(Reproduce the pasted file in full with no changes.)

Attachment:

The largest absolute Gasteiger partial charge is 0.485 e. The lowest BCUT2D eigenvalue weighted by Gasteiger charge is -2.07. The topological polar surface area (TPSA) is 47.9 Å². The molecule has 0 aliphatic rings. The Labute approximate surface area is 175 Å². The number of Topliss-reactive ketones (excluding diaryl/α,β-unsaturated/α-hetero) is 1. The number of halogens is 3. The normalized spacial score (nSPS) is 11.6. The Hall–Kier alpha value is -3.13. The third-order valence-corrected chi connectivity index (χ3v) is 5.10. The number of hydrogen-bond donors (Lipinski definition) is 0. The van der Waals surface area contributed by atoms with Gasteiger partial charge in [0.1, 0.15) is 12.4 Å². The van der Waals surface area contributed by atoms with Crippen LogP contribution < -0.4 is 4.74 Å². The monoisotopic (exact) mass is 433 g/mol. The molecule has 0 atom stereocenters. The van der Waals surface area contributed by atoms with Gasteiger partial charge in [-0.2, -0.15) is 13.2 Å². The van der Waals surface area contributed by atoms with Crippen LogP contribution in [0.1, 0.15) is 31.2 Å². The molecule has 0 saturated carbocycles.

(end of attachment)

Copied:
The largest absolute Gasteiger partial charge is 0.485 e. The lowest BCUT2D eigenvalue weighted by Gasteiger charge is -2.07. The topological polar surface area (TPSA) is 47.9 Å². The molecule has 0 aliphatic rings. The Labute approximate surface area is 175 Å². The number of Topliss-reactive ketones (excluding diaryl/α,β-unsaturated/α-hetero) is 1. The number of halogens is 3. The normalized spacial score (nSPS) is 11.6. The Hall–Kier alpha value is -3.13. The third-order valence-corrected chi connectivity index (χ3v) is 5.10. The number of hydrogen-bond donors (Lipinski definition) is 0. The van der Waals surface area contributed by atoms with Gasteiger partial charge in [0.1, 0.15) is 12.4 Å². The van der Waals surface area contributed by atoms with Crippen LogP contribution < -0.4 is 4.74 Å². The monoisotopic (exact) mass is 433 g/mol. The molecule has 0 atom stereocenters. The van der Waals surface area contributed by atoms with Gasteiger partial charge in [-0.2, -0.15) is 13.2 Å². The van der Waals surface area contributed by atoms with Crippen LogP contribution in [0.1, 0.15) is 31.2 Å². The molecule has 0 saturated carbocycles.